I was about to leave a comment on this question as it reminded me of this story, and was thinking that the story I was remembering was in Orson Scott Card's Maps In A Mirror anthology. So I grabbed it off the shelf to find the name of the story and.... I was wrong, it's not in there. So now I want to try to figure out what story I'm thinking of.

The short story I am thinking of starts with a middle aged or possibly elderly woman who lives in a room (I want to say it was hexagonal but I could be wrong) whose needs are all supplied by some kind of computer or machine. She sits in a chair and communicates long distance with anyone she wants to talk to, and so on, never leaving her room for years(?) before the beginning of the story. I had the impression the room was very grey and bland, but that could be just how I imagined it, rather than a description in the text.

After setting up this situation, the story goes on to the woman receiving communication from someone important to her - her son, maybe? - requesting that she actually physically come visit. After some arguing and debate she finally decides to go through with it, and then the story describes her trip to the transit station and bewilderment at the outside world, and a flight on an automated, flying bus or train sort of thing (high speed, long distance mass transit). I don't remember the ending after this. She traveled alone although may have encountered other travelers on the trip. I believe it was set on Earth, but an Earth in which very few people leave their machine-supplied rooms.

If I didn't read it this past summer in Maps In a Mirror, I probably read it in a short story collection borrowed from a library a few years ago around 2019 or so (although now I'm wondering if I might have read it online somewhere in the same time frame), but I'm positive it is much older than this. I would guess it was written no later than the 90s and possibly even decades earlier, but probably more recently than 50s/60s given the tone and style, etc. It was in English and I don't remember any indication that it had been translated from another language, but I don't often pay attention to preface details like that so I can't say for sure.

Part of my brain wants to say it was by Stanislaw Lem, but I suspect that may just be because it's the only author name I remember from my 2019 science fiction binge (I know I read Solaris during that time).


1 Answer 1


"The Machine Stops", E.M. Forster (1909).

The Machine Stops is a short science fiction story. It describes a world in which almost all humans have lost the ability to live on the surface of the Earth. Each individual lives in isolation in a 'cell', with all bodily and spiritual needs met by the omnipotent, global Machine. Most humans welcome this development, as they are skeptical and fearful of first-hand experience. People forget that humans created the Machine, and treat it as a mystical entity whose needs supersede their own. Those who do not accept the deity of the Machine are viewed as 'unmechanical' and are threatened with "Homelessness". Eventually, the Machine apocalyptically collapses, and the civilization of the Machine comes to an end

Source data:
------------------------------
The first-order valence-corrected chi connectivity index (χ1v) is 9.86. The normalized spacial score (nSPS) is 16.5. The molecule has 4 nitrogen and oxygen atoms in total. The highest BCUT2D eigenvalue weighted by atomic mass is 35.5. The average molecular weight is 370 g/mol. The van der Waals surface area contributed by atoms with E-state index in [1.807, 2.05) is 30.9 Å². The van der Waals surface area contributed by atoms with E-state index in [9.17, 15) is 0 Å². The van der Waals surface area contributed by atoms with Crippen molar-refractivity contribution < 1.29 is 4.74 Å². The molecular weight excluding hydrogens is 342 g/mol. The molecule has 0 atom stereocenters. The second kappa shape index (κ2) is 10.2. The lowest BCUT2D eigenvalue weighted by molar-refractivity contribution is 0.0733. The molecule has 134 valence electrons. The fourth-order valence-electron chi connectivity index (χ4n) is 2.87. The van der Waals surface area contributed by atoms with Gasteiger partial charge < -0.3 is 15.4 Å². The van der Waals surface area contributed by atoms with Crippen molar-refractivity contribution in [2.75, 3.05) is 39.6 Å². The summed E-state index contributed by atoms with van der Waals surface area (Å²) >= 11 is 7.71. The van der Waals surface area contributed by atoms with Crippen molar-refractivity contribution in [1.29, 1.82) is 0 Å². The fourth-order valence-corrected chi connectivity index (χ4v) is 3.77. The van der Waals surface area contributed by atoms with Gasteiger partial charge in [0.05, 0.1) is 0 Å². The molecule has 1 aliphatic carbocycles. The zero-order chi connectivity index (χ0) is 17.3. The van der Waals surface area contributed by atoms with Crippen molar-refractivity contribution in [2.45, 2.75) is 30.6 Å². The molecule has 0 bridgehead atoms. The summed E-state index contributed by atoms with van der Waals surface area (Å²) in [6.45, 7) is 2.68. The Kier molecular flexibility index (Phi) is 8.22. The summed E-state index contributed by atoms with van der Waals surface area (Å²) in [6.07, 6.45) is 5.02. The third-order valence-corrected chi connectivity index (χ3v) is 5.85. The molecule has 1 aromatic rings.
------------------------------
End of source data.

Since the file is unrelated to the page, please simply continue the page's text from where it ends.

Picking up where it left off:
The story starts in the hexagonal room you remember:

Imagine, if you can, a small room, hexagonal in shape, like the cell of a bee. It is lighted neither by window nor by lamp, yet it is filled with a soft radiance. There are no apertures for ventilation, yet the air is fresh. There are no musical instruments, and yet, at the moment that my meditation opens, this room is throbbing with melodious sounds. An armchair is in the centre, by its side a reading-desk--that is all the furniture. And in the armchair there sits a swaddled lump of flesh--a woman, about five feet high, with a face as white as a fungus. It is to her that the little room belongs.

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    Can you describe why this answer matches?
    – FuzzyBoots
    Commented Feb 11, 2022 at 18:37
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    The story uses a "hidden protagonist" structure where the main point of view character is a woman who is the mother of the true protagonist. Forster moves her around to show you the world as it has developed in his dystopic vision, and one way he moves her around is by having her take a long journey by "air ship" from (probably) New Zealand to England to visit her son. She argues with her son about taking this trip before she takes it. It really matches OP's description beat for beat - his recollection just runs out about 1/3 of the way through the story.
    – tbrookside
    Commented Feb 11, 2022 at 19:18
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    Yeah, the answer was very low on details but I just read the linked story and it matches exactly up to the point where memory failed me. The edits other users made make it a reasonably complete answer. Ironic that a question that said it was definitely not this story reminded me of it, but I didn't recognize the title. ;) Also very impressive that it was written in 1909!! Commented Feb 11, 2022 at 19:40
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    That's fair, I should have provided more details. Sorry! Commented Feb 11, 2022 at 20:19

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